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Nambe Pueblo exploring idea of wind farm  

Nambe Pueblo is teaming with a newly formed alternative energy company to study the idea of building a wind energy farm on pueblo land that would have more capacity than wind farms now operating in New Mexico.

The proposed wind farm would allow the pueblo to provide its members with electricity and sell the excess to utilities.

The project’s land lease and royalties would create a steady source of nongaming revenue, said officials from the pueblo and the 2-month-old Green Energy Wind LLC.

“I think it is a good project,” said pueblo council member Herbert Yates. “I just don’t know if we have enough wind to make it work. I’d like to look at solar as well.”

As envisioned, the wind farm would have 99 towers, each 300 feet tall, with three-blade turbines that could produce 3.5 megawatts of electricity. The overall farm would be capable of producing up to 300 megawatts of electricity, enough for 14,000 homes and businesses a year.

The state’s largest wind farm, the New Mexico Wind Energy Center near Fort Sumner, has 136 turbines that produce up to 200 megawatts of electricity, which is bought by Public Service Company of New Mexico.

Michael McDiarmid, head of the wind power program for the state Energy, Minerals and Natural Resources Department, said the four commercial wind-energy farms in New Mexico can produce a total of 497 megawatts at full capacity.

Green Energy Wind partner and development director Henry Herman, a former technology director at Pojoaque Valley schools, said the project is one of several wind farms the company plans to build in New Mexico and nearby states.

The Nambe Pueblo Council has approved construction of a 197-foot tower by Green Energy Wind to gather data on wind speeds and wind consistency over the next year.

Herman said he will use the information to build a case for the wind farm.

Preliminary data indicate winds across the pueblo average more than 13 to 15 mph, which the industry classifies as low-speed Class 4 winds, Herman said. A minimum annual average of 12 mph, or Class 3 winds, is needed for investors to take an interest in a wind farm, he said.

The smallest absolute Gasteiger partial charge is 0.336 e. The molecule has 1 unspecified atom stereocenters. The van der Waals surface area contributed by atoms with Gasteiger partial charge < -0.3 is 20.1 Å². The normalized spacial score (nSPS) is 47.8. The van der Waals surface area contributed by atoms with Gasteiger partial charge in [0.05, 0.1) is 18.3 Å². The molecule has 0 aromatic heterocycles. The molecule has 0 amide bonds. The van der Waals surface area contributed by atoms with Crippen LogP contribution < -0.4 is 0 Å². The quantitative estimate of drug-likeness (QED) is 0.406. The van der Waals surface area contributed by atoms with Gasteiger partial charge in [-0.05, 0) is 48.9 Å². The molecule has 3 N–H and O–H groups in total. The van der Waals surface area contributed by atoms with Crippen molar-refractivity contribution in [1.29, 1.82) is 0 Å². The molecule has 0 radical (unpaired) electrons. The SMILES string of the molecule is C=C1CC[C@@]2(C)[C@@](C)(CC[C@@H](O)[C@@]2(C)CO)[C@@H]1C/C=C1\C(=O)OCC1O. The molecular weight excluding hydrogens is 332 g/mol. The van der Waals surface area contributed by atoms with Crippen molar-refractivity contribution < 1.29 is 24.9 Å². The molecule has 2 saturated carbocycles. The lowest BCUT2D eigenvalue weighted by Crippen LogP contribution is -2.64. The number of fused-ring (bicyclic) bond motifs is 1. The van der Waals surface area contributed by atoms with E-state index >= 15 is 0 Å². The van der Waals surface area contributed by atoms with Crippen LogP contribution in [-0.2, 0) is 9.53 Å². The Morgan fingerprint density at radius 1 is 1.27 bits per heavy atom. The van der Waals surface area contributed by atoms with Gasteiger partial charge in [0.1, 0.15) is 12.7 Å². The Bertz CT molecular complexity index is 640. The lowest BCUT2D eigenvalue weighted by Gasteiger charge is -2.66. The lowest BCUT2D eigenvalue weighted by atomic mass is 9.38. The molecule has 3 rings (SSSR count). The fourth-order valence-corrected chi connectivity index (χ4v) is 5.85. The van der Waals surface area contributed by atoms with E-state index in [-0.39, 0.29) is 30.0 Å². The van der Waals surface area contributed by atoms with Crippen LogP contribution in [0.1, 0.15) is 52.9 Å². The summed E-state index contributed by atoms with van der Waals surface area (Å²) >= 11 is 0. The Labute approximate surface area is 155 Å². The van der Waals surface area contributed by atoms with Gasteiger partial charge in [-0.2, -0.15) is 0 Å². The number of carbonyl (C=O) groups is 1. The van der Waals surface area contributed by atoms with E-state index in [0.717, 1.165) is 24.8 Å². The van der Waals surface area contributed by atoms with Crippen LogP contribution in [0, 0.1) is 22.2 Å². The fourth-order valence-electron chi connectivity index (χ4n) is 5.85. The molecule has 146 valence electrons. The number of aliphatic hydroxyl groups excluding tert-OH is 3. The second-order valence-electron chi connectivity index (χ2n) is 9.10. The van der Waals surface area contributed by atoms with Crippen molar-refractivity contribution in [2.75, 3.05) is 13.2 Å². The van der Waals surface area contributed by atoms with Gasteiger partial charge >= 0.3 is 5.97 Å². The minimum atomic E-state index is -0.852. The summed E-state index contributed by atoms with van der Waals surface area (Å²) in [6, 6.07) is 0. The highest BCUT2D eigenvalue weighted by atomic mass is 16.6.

Green Energy Wind’s managing director, Gary P. Miller, said that if wind speeds make the project viable, he will have to find $300 million to $700 million in investment capital for the wind farm.

Andrew Martinez, project manager for the Nambe Pueblo Housing Entity, is excited about the wind farm’s possibilities for one of the entity’s latest plans – a 43-lot subdivision that will feature energy-efficient homes.

Creating a renewable power source on the pueblo with excess energy to sell is a win-win situation, he said.

“If this works, this community could go without ever having another utility bill,” Martinez said.

Jerry Mascarenas, general manager of the Jemez Mountains Electric Cooperative, said it is one of the companies discussing buying electricity with the pueblo and Green Energy Wind. The cooperative now buys electricity from Tri-State Generation and Transmission in Denver for its 30,000 customers that range from Española to Cuba, he said.

Associated Press

Albequerque Journal

20 December 2007

This article is the work of the source indicated. Any opinions expressed in it are not necessarily those of National Wind Watch.

The copyright of this article resides with the author or publisher indicated. As part of its noncommercial effort to present the environmental, social, scientific, and economic issues of large-scale wind power development to a global audience seeking such information, National Wind Watch endeavors to observe “fair use” as provided for in section 107 of U.S. Copyright Law and similar “fair dealing” provisions of the copyright laws of other nations. Send requests to excerpt, general inquiries, and comments via e-mail.

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